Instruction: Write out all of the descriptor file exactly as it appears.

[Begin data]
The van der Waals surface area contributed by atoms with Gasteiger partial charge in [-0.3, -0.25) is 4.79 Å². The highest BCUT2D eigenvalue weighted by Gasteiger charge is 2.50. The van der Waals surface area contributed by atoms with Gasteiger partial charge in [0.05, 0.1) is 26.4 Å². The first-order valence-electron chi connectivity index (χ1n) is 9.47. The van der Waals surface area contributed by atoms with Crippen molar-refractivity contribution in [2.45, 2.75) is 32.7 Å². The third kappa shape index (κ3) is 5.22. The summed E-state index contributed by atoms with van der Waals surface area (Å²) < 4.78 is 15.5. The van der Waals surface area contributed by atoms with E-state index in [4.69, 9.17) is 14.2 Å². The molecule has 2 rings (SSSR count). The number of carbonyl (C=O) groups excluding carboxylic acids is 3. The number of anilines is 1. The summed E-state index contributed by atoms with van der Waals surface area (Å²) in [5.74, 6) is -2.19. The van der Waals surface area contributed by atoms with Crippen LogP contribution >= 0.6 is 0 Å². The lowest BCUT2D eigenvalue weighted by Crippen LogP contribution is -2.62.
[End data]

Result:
The van der Waals surface area contributed by atoms with Gasteiger partial charge in [-0.3, -0.25) is 4.79 Å². The highest BCUT2D eigenvalue weighted by Gasteiger charge is 2.50. The van der Waals surface area contributed by atoms with Gasteiger partial charge in [0.05, 0.1) is 26.4 Å². The first-order valence-electron chi connectivity index (χ1n) is 9.47. The van der Waals surface area contributed by atoms with Crippen molar-refractivity contribution in [2.45, 2.75) is 32.7 Å². The third kappa shape index (κ3) is 5.22. The summed E-state index contributed by atoms with van der Waals surface area (Å²) < 4.78 is 15.5. The van der Waals surface area contributed by atoms with E-state index in [4.69, 9.17) is 14.2 Å². The molecule has 2 rings (SSSR count). The number of carbonyl (C=O) groups excluding carboxylic acids is 3. The number of anilines is 1. The summed E-state index contributed by atoms with van der Waals surface area (Å²) in [5.74, 6) is -2.19. The van der Waals surface area contributed by atoms with Crippen LogP contribution >= 0.6 is 0 Å². The lowest BCUT2D eigenvalue weighted by Crippen LogP contribution is -2.62.